When the structure was built, it had no air conditioning. The transparent glass windows had to be opened during services, letting in the street noises and the beach's blowing sand and dust. When Rabbi Moses Mescheloff (spiritual leader 1937-1955) addressed the congregation with the windows and doors open, he had to speak so loudly that he could be heard a block away. The sun shone so brightly that it was impossible for the worshippers to read their prayer books.

The solution was determined as installing stained glass windows that were designed by Rabbi Mescheloff with graphic symbols to proclaim the messages of the foundations of Judaism. They create an environment beautifully enriched with the aspirations of the principles of the Jewish faith. The stained glass windows, installed in 1940, were fabricated in Hialeah.

Saturday, April 9, 2016

New Exhibit in Leeds Highlights Mitzi Solomon Cunliffe (1918-2006)

South Bend, Indiana. Temple Beth El. Mitzi Solomon Cunliffe, sculptor, 1947. Photo: Bigby Photo co. in Kampf, Contemporary Synagogue Art, 106


New Exhibit in Leeds Highlights Mitzi Solomon Cunliffe (1918-2006) 
by Samuel D. Gruber

A new exhibition at The University of Leeds (England) celebrates the work of American born and trained artist Mitzi Solomon Cunliffe. She was born January 1, 1918 and studied at the Art Students League of New York from 1930 to 1933 and then at Columbia University from 1935, where she received her M.A. in 1940 Read more about her life here.

Mitzi Solomon was already beginning a notable career in America when she married historian Marcus Cunliffe in 1949, and moved to England, her home for the rest of her long life. I assume Solomon Cunliffe was Jewish by birth, or that at least her father (Abraham Solomon) was (if anyone knows for sure, let me know). She was one of small group of American women sculptors who contributed modern art to modern synagogues, something she seems ot have done only before her move to England.



South Bend, Indiana. Temple Beth El. Mitzi Solomon Cunliffe, sculptor, 1947-1950. Photo: Temple Beth El website.

Cunliffe contributed a striking relief to the entrance area of Temple Beth El in South Bend, Indiana in 1947.  The synagogue, designed by architects Loebl, Schlossman and Bennett, was among the first modernist synagogues built after World War II.  The relief represents the roots and branches of a tree, with the branches intertwined into an abstract design over which is laid a much smaller, narrow set of stone tablets of the Ten Commandments, inscribed with the first letters in HebrewIn the words of Avram Kampf "It is quite possible that the artist attempted to evoke the sense and significance of the moral law at the roots of a civilized life and its specific places within the Hebraic tradition."Significantly, Cunliffe's synagogue relief work is much less well known than contemporary (and later) works by Herbert Ferber and Ibram Lassaw, about which I have written before.  The neglect is probably as much due to the location of the work in Indiana as to the artist's gender. But Cunliffe's work pre-dates synagogue sculpture by Luise Kaish, Louise Nevelson and others by more than a decade.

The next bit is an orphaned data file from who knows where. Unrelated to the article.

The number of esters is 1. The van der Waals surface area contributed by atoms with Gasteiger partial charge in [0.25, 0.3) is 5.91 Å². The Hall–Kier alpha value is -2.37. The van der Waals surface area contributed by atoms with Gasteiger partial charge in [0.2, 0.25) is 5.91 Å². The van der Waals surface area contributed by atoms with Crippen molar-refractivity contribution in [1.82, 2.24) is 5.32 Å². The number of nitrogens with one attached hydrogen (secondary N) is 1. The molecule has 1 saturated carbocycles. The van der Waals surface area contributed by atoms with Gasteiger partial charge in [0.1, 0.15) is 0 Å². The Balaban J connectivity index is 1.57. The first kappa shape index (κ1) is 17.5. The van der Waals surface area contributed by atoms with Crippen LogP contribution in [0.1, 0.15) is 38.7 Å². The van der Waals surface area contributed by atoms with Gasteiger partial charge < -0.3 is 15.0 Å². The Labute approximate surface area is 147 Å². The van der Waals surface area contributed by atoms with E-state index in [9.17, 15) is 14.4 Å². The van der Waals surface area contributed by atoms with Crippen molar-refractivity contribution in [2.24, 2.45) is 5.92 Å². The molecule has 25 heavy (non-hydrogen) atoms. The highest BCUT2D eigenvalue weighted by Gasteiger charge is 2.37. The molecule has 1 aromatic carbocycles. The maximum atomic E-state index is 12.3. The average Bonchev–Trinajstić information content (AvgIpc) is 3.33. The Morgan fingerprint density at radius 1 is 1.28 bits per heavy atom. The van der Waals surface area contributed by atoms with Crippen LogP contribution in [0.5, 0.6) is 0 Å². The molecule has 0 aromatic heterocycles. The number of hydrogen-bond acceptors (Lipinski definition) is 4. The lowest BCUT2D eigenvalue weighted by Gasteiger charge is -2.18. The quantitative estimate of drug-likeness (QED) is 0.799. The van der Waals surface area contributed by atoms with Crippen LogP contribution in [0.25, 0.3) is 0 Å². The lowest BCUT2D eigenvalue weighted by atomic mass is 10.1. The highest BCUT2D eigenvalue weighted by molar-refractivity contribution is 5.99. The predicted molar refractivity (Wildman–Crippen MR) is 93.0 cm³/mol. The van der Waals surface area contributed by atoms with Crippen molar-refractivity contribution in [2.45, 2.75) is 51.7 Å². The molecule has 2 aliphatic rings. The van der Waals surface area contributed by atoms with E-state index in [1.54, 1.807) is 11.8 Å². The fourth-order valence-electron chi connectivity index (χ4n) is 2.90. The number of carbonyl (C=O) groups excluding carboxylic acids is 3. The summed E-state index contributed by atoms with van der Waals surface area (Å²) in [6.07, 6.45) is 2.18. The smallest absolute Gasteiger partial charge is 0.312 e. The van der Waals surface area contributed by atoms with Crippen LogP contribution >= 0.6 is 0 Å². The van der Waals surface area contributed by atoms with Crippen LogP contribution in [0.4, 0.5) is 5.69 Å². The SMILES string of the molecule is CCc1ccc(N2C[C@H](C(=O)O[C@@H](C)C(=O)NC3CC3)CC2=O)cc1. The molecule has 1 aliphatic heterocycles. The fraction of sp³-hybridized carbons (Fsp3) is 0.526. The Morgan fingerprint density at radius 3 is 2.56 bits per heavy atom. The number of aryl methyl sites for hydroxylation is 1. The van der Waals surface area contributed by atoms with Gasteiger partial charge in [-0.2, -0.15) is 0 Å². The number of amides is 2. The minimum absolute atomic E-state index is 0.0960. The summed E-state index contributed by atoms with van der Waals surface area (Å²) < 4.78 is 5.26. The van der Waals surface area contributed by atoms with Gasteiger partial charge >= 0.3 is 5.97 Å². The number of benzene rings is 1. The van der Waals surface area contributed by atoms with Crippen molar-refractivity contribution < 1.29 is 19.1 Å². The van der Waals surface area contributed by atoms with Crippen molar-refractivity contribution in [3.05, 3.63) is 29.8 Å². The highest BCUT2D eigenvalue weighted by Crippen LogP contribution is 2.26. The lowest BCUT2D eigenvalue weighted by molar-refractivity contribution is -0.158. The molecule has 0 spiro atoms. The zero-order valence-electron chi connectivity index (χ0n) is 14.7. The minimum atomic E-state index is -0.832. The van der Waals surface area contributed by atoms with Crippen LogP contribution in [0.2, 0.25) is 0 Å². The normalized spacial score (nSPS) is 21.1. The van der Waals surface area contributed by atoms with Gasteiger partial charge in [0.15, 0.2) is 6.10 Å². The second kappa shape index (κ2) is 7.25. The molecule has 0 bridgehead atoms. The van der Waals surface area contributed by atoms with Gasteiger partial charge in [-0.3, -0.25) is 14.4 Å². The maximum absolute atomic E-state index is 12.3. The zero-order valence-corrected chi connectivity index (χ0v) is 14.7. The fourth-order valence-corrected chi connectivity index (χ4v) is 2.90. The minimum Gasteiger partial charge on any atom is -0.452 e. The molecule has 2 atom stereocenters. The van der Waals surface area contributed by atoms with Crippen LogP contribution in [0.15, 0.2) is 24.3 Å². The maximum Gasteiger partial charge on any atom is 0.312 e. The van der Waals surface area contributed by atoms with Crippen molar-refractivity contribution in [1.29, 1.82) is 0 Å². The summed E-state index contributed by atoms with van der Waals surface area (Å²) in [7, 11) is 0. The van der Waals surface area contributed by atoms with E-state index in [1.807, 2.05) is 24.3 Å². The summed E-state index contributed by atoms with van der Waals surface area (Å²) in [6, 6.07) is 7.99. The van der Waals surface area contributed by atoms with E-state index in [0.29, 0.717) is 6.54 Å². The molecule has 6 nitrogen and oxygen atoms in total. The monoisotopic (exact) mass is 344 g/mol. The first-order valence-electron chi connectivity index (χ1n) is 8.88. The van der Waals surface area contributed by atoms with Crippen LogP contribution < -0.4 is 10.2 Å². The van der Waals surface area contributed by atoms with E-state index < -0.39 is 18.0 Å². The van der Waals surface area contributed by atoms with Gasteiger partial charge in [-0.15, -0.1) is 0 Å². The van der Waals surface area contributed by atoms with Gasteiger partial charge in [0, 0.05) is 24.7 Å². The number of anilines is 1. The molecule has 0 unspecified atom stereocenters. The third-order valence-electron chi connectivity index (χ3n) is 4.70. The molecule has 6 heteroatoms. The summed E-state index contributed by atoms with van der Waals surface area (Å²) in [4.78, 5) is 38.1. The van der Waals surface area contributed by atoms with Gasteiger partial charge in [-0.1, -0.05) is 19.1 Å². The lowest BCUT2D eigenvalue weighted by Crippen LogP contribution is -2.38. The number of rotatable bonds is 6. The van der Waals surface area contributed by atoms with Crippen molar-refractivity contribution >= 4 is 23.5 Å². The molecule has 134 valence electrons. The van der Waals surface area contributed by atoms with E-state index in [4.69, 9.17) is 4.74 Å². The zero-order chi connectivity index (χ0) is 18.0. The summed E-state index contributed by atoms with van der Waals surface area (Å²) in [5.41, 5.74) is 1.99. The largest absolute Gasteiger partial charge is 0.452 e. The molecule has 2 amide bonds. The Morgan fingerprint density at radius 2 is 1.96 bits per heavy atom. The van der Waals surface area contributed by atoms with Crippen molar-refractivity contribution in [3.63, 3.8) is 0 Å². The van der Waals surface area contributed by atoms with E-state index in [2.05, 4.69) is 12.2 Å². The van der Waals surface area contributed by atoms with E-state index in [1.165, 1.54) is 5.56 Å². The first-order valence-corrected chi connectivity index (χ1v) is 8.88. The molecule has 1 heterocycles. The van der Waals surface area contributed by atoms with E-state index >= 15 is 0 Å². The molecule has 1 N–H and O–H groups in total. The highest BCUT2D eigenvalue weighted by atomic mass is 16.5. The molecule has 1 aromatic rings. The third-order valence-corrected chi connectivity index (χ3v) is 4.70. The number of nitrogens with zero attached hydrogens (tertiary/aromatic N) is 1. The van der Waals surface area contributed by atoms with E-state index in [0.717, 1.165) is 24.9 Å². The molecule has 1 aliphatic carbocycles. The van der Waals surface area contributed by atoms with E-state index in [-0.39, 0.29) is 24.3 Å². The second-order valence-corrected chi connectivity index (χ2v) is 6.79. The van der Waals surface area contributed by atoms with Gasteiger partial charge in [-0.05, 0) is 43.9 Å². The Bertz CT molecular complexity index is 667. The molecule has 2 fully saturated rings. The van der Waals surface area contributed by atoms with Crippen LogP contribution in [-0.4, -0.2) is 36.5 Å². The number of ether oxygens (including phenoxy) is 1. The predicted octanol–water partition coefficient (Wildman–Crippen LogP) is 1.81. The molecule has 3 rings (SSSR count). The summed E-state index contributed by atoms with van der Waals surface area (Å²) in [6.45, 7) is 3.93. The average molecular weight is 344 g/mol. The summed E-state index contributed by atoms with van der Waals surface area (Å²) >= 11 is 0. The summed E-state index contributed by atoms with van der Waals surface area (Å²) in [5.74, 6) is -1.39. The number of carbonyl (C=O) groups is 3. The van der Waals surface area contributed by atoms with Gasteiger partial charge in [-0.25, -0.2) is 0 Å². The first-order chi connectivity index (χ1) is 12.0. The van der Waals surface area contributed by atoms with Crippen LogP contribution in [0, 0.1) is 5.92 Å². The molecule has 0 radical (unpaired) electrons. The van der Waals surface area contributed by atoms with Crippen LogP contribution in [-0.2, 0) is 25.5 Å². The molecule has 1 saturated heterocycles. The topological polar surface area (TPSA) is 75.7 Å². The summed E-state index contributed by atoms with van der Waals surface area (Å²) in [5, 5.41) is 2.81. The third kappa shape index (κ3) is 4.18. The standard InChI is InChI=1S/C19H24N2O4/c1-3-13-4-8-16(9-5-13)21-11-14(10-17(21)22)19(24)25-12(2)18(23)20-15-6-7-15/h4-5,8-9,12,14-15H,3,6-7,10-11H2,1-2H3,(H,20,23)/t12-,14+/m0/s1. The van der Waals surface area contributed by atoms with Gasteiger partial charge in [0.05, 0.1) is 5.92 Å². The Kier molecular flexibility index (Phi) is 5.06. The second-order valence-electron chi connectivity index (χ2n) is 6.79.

Leeds, England. "Man-Made Fibres," portland Stone. Mitzi Solomon Cunliffe, sculptor, 1956. Photo: University of Leeds

The pattern of tree is related to the type of patterning the Cunliffe developed in much of her other work through the 1950s.  In Egnland, Cunliffe got her first big break in 1951 with two major works for the Festival of Britain exhibition on London’s South Bank. She also was especially active in Manchester throughout her career. The Leeds exhibit specifically celebrates the 60th anniversary of her work  'Man-Made Fibres' at the University from 1954-56. But Cunliffe is best known in the UK, when she spent the second half of her life, for her BAFTA mask - the English equivalent of the American Oscar statue - presented to the country's leading film performers

The BAFTA award, designed by Mitzi Solomon Cunliffe

Mitzi Solomon Cunliffe continued to make art late in life, even as she suffered form Alzheimer's Disease. She died in 2006. Read her obituary in the Guardian here 

Friday, April 8, 2016

Happy Birthday Richard Neutra (April 8, 1892 – April 16, 1970)!

 Richard Neutra (1892-1970). Photo: Ed Clark
Happy Birthday Richard Neutra (April 8, 1892 – April 16, 1970)!
by Samuel D. Gruber

Today is the birthday of the great Austrian-born American modernist architect Richard Neutra. though not often remembered, Neutra's early career in Europe and America was very much a part of a broad Jewish modernist culture.  Many of his artistic and architectural influences and his patrons came from the educated and artistic - and often experimental -  Austrian and German-born Jewish intelligentsia of the interwar period, even - or especially - once he arrived in Southern California.